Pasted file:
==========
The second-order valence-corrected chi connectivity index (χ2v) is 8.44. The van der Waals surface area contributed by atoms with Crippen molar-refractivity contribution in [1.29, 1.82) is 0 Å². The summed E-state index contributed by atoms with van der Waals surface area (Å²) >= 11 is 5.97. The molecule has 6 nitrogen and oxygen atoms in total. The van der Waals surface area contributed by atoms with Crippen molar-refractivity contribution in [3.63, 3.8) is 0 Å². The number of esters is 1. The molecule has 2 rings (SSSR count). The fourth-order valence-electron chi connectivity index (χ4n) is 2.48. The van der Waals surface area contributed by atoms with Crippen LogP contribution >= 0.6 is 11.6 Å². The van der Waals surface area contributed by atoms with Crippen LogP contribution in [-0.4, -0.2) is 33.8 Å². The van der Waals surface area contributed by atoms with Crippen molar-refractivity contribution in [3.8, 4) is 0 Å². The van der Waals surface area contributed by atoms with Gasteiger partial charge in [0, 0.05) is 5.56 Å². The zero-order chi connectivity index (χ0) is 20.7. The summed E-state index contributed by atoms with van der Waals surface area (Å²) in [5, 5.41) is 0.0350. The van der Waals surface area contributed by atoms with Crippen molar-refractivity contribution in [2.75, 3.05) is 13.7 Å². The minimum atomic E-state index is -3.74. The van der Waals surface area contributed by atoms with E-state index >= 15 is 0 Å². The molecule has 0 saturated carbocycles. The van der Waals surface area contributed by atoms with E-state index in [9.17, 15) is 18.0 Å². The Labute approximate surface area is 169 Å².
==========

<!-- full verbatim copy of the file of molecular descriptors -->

The second-order valence-corrected chi connectivity index (χ2v) is 8.44. The van der Waals surface area contributed by atoms with Crippen molar-refractivity contribution in [1.29, 1.82) is 0 Å². The summed E-state index contributed by atoms with van der Waals surface area (Å²) >= 11 is 5.97. The molecule has 6 nitrogen and oxygen atoms in total. The van der Waals surface area contributed by atoms with Crippen molar-refractivity contribution in [3.63, 3.8) is 0 Å². The number of esters is 1. The molecule has 2 rings (SSSR count). The fourth-order valence-electron chi connectivity index (χ4n) is 2.48. The van der Waals surface area contributed by atoms with Crippen LogP contribution >= 0.6 is 11.6 Å². The van der Waals surface area contributed by atoms with Crippen LogP contribution in [-0.4, -0.2) is 33.8 Å². The van der Waals surface area contributed by atoms with Crippen molar-refractivity contribution in [3.8, 4) is 0 Å². The van der Waals surface area contributed by atoms with Gasteiger partial charge in [0, 0.05) is 5.56 Å². The zero-order chi connectivity index (χ0) is 20.7. The summed E-state index contributed by atoms with van der Waals surface area (Å²) in [5, 5.41) is 0.0350. The van der Waals surface area contributed by atoms with Crippen molar-refractivity contribution in [2.75, 3.05) is 13.7 Å². The minimum atomic E-state index is -3.74. The van der Waals surface area contributed by atoms with E-state index >= 15 is 0 Å². The molecule has 0 saturated carbocycles. The van der Waals surface area contributed by atoms with E-state index in [9.17, 15) is 18.0 Å². The Labute approximate surface area is 169 Å².